Why do straight parents keep having gay kids?

I’ve known I was gay for over thirty years, and I can trace hints of it back to when I was four years old. Of the two kids my age who lived down the street at the duplex, I preferred spending time with Max more than Gifi (a girl). They were both nice and into me, but Max’s attention meant more to me.

And as an adult gay man, I started running into “metrosexual” straight guys that read gay to me, people whose gender and sexual preference was fluid, hermaphrodites, and men and women who presented a spectrum from butch to femme. I studied biology a bit, but I eventually left that behind and focused on writing.

I noticed that when I started writing, my characters were, not surprisingly, I suppose, just like me in many ways except for one. They were mostly hetero. It took awhile for me to realize that the media I had consumed was not the only way it could be, and I started branching out to female characters, queer characters, and characters of different races and religions.

It has only been in the past year that I have started to include bisexual, transgender, and nonbinary characters in my writing. (My current novel-in-progress has a bisexual, blind, and physically disabled protagonist.) So although I’d been reading up on gender and sexual variations for years, it has only been recently that I can truly represent the widest possible variations in the nonfiction book I’d been simmering for so long.

It had started as an exercise many of us undertake at some point. Why am I the way I am? It finds an easier answer for straight people, I suspect; you can trace most of your uniqueness to one or both parents. It may be why adopted adults so often seek information on their birth parents.

But when you have something about yourself that isn’t true of either of your parents–or even their parents perhaps–you have to cast a wider net. I allowed myself to take the half-answer that science had offered: I was a statistical outlier, but a perennial possibility. But why me, and not my sisters? Why me and not my cousins or uncles or grandparents? I wondered about my maiden great-aunts, and I had a second cousin who seemed destined to join the rainbow brigade and didn’t. I was not just a statistical outlier. I was an outlier in my family.

I was a little too proud to consider that I had been the architect of my sexual variation. I had pretty clear proof by the time I was sixteen that it was the direction I was heading. Even decades later, the idea of sex with a woman seems at best a dubiously pleasurable act I was unlikely ever to dare.

So then we zoom out and look at what society or Mother Nature might have to gain by minting another gay man in a small college town in Wisconsin. Some have theorized that LGBTQ people have a role to play in society as entertainers and counselors and babysitters. That seems to ascribe cause to results. When your gender and/or sexuality doesn’t fit the standard mold, you are more like to fill societies gaps and fringes.

Mother Nature seemed to be the best candidate for my force majeure. I had read about kangaroos that can halt their pregnancy until they get more water. I had read about rodent parents that start eating their offspring when resources get low. They were all seemingly responding to environmental stress. Perhaps humans had some mechanism for decreasing their overpopulation too.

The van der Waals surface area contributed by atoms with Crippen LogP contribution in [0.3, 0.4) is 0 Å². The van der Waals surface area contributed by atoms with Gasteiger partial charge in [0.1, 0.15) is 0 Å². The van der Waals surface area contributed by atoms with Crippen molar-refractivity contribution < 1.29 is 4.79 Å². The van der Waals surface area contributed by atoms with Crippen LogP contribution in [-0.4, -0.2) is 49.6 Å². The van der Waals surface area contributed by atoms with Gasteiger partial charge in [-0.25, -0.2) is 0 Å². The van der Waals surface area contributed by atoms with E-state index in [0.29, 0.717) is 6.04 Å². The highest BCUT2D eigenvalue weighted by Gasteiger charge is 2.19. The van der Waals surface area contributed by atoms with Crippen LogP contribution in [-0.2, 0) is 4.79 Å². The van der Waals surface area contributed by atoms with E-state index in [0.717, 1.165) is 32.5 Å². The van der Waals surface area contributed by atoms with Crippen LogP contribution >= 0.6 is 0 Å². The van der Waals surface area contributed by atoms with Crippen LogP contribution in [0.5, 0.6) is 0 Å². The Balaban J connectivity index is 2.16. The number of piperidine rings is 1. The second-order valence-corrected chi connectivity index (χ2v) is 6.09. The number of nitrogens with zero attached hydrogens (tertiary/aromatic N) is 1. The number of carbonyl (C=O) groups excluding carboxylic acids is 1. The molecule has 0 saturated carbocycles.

The breakthrough in my search came when I read a chapter in a book with the title “Recipe for a Lesbian Sheep.” It appears researchers in New Zealand figured out the time during a ewe’s pregnancy when they could inject testosterone and be assured of a young ewe that would grow up to mount other ewes and be treated as a ram by rams.

I knew that human mothers frequently experienced hormonal imbalances. There needs to be a balance between estrogens and testosterone, or the woman experiences adverse reactions. In the best circumstances, we convert cholesterol into the hormone that begets all other hormones downstream. That hormone can become either cortisol or DHEA. The latter can be converted into either sex hormone, depending on which is in shorter supply.

When we are stressed, we produce more cortisol, less DHEA. This cortisol stealing means that sex hormone imbalances can persist longer. If, as our lesbian sheep experiment shows, our sexual orientation can be affected by a flood of a particular sex hormone right at the time that part of the fetal brain is forming, stress could be the catalyst.

In that case, a pregnant woman, near the end of her second trimester and the beginning of her third, might experience a stressful event. In primordial times, the stress would likely be about scarce resources, and in that case, you would want fewer reproducing offspring. In modern times, it could be brought on by any number of stresses, which could (to greater and lesser degrees) relate to crowding, scarce resources, or more generally overpopulation. The imbalance of hormones could easily change the sexual orientation, mannerisms, or gender identity, depending on what part of the fetal brain was being built at the time.

So if homosexuality is an environmental response to overpopulation, it would continue to pop up with a certain random percentage of the population. There is no gay gene to breed out. That’s why straight parents keep having gay kids.

I hope to complete some research and start writing a book to examine this thesis in more detail. Let me know in your comments if you’d like to participate.

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